The plots show the gate capacitance with varying gate voltage; for different GAAFET thickness=2nm. The confinement changes from 2D to 1D with decreasing GAAFET width.
Figure 6 (a) shows the variation of the electrostatic dimension with changing GAAFET width for 2nm thick channels (black line). As confinement reduces with increasing width, the dimension changes from 1D to 2D. The maximum dimension is restricted by the thickness confinement (2nm) and is hence limited to 2D. For thicker GAAFET devices (5nm) the maximum dimension goes up to 3D, as shown by the blue lines. Figure 6 (b) shows the variation of the second subband energy for different cross-sections.
The capacitance (or charge) also depends on the effective mass, as shown in Equation (6) and Equation (7). The effective mass changes with confinement, and so does the bandgap. The effective mass contributes not only to the charge but also affects mobility. However, the effective mass formulations used in the electrostatics and transport are different. For both these effective mass calculations, we have parameters to modify the geometry dependence based on the device type, material, etc. The geometry dependence of the effective mass for the i-th subband in electrostatics calculations is given as
are device dependent parameters.
can be used as a fitting parameter to tune the variation of effective mass for each subband. Note that the variation of effective mass in Silicon is quite complex since longitudinal and transverse masses react differently to confinement. However, for compact modeling purposes, we use have developed a single expression for geometry dependence of effective mass for electrostatics which has been described in Equation (8)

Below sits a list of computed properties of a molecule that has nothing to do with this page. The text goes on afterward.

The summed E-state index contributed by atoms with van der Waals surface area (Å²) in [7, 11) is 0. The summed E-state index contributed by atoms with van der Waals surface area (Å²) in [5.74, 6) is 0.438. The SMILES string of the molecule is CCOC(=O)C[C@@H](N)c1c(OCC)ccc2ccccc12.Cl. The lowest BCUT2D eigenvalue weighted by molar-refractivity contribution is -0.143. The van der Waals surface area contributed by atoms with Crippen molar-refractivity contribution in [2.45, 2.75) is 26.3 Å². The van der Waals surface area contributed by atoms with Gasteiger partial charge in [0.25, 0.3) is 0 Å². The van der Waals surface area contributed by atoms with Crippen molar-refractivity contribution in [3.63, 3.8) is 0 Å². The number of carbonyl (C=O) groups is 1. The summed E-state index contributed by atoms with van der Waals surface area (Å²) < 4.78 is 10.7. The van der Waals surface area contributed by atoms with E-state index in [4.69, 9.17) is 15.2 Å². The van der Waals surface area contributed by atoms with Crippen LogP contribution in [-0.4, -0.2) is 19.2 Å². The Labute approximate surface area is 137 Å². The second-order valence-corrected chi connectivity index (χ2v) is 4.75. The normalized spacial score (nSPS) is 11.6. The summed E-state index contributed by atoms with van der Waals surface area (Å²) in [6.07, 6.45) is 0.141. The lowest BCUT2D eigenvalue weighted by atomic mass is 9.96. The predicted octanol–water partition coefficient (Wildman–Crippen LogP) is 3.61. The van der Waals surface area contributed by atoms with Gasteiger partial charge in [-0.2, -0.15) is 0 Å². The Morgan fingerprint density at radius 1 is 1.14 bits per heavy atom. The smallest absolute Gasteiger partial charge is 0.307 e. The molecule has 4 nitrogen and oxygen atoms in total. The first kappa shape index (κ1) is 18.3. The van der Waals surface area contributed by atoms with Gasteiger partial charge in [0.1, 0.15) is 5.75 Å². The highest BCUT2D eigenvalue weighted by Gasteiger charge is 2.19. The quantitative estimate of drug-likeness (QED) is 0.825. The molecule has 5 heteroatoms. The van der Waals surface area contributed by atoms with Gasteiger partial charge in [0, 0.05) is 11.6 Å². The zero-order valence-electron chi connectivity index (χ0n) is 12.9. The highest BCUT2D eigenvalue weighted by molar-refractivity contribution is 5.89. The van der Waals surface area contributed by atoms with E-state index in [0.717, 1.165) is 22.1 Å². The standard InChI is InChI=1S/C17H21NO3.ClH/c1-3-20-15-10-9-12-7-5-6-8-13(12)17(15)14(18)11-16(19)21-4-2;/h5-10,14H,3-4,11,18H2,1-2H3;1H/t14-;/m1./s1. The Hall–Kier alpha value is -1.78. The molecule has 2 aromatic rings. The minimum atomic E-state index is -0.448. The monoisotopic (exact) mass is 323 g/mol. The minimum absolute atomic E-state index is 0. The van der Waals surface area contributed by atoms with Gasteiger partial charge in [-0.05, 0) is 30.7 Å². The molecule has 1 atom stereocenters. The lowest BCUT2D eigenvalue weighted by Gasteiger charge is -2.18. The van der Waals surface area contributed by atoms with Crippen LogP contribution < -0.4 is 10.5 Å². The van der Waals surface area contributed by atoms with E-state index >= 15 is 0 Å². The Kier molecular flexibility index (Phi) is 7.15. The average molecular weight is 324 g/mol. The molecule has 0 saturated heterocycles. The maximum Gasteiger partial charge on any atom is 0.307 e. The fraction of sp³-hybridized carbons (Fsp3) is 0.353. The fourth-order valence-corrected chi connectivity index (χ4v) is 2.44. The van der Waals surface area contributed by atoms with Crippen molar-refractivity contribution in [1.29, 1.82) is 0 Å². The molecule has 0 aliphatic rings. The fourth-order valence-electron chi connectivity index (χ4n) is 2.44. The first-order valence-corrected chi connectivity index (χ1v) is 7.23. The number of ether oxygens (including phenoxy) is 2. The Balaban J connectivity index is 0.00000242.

The bandgap on the other hand plays a role in deciding the threshold voltage. With increasing confinement, both the bandgap and the effective mass increase. This increases the threshold voltage and reduces the amount of charge at a given voltage; as can be seen in Figure 5, Figure 4, and Figure 3.
(a) Variation of dimensions for the first and second subbands with thicknesses of 2nm (black lines) and 5nm (blue lines). (b) Variation of the second subband energy, with respect to the first subband energy, for various GAAFET widths and thicknesses.
Another key requirement from the compact model is accuracy for derivatives of charges and currents. The peaks and valleys due to quantum confinement lead to multiple secondary peaks in the derivatives of charges. It is important that the compact model captures this to ensure high accuracy for analog/RF simulations. We have developed and tested our model up to the seventh derivative of charge to ensure high accuracy in non-linearity and harmonics simulations. Figure 7 shows the model results for multiple orders of derivatives along with the simulation results to validate this.
The impact of confinement can also be seen in terminal currents. Figure 8 shows the drain-to-source current along with the transconductance and the derivative of the transconductance for WSi =6nm and TSi =2nm. The simulation has been done with a constant mobility to remove the effects of confinement on mobility. Impact of electrostatic confinement can be clearly seen in plots. Not only does the current reduce due to lower density of states, the effect of subband separation is also seen as distinct peaks and valleys in the derivatives.
Figure 7: Derivates of charge from 1st to 7th order showing the accuracy of the model for higher order derivatives.
Variation of (a) drain current, (b) transconductance and (c) derivative of transconductance with gate voltage. The solid and dashed lines are the simulation results with and without quantum confinement effects.